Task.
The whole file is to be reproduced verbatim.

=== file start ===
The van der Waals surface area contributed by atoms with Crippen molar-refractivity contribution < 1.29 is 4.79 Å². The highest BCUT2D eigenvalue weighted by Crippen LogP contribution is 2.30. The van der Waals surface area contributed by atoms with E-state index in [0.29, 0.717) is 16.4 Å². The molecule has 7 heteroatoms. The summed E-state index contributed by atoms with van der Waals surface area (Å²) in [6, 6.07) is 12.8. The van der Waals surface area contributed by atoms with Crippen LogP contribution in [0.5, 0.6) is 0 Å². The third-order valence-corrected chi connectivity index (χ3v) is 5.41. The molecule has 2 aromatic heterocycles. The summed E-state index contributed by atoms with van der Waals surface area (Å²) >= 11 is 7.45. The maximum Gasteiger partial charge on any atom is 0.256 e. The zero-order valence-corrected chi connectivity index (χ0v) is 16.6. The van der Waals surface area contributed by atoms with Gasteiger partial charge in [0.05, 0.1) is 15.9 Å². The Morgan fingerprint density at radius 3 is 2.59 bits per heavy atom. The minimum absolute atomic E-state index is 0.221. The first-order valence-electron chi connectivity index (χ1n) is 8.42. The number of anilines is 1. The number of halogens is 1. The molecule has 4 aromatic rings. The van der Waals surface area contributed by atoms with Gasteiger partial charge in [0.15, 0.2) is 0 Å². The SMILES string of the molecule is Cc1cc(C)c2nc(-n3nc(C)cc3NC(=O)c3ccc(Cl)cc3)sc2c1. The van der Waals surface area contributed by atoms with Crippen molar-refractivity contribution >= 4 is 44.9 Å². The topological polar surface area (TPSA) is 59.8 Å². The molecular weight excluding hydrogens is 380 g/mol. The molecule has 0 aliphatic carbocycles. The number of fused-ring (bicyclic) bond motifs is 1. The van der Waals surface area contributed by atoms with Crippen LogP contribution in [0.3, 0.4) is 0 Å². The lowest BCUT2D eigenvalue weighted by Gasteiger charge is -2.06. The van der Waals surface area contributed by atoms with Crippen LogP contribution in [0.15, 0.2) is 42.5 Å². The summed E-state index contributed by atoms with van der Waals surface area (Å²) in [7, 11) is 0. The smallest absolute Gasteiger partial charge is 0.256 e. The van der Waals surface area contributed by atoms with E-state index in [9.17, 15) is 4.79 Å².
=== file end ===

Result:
The van der Waals surface area contributed by atoms with Crippen molar-refractivity contribution < 1.29 is 4.79 Å². The highest BCUT2D eigenvalue weighted by Crippen LogP contribution is 2.30. The van der Waals surface area contributed by atoms with E-state index in [0.29, 0.717) is 16.4 Å². The molecule has 7 heteroatoms. The summed E-state index contributed by atoms with van der Waals surface area (Å²) in [6, 6.07) is 12.8. The van der Waals surface area contributed by atoms with Crippen LogP contribution in [0.5, 0.6) is 0 Å². The third-order valence-corrected chi connectivity index (χ3v) is 5.41. The molecule has 2 aromatic heterocycles. The summed E-state index contributed by atoms with van der Waals surface area (Å²) >= 11 is 7.45. The maximum Gasteiger partial charge on any atom is 0.256 e. The zero-order valence-corrected chi connectivity index (χ0v) is 16.6. The van der Waals surface area contributed by atoms with Gasteiger partial charge in [0.05, 0.1) is 15.9 Å². The Morgan fingerprint density at radius 3 is 2.59 bits per heavy atom. The minimum absolute atomic E-state index is 0.221. The first-order valence-electron chi connectivity index (χ1n) is 8.42. The number of anilines is 1. The number of halogens is 1. The molecule has 4 aromatic rings. The van der Waals surface area contributed by atoms with Gasteiger partial charge in [0.15, 0.2) is 0 Å². The SMILES string of the molecule is Cc1cc(C)c2nc(-n3nc(C)cc3NC(=O)c3ccc(Cl)cc3)sc2c1. The van der Waals surface area contributed by atoms with Crippen molar-refractivity contribution >= 4 is 44.9 Å². The topological polar surface area (TPSA) is 59.8 Å². The molecular weight excluding hydrogens is 380 g/mol. The molecule has 0 aliphatic carbocycles. The number of fused-ring (bicyclic) bond motifs is 1. The van der Waals surface area contributed by atoms with Crippen LogP contribution in [0.3, 0.4) is 0 Å². The lowest BCUT2D eigenvalue weighted by Gasteiger charge is -2.06. The van der Waals surface area contributed by atoms with Crippen LogP contribution in [0.15, 0.2) is 42.5 Å². The summed E-state index contributed by atoms with van der Waals surface area (Å²) in [7, 11) is 0. The smallest absolute Gasteiger partial charge is 0.256 e. The van der Waals surface area contributed by atoms with E-state index in [9.17, 15) is 4.79 Å².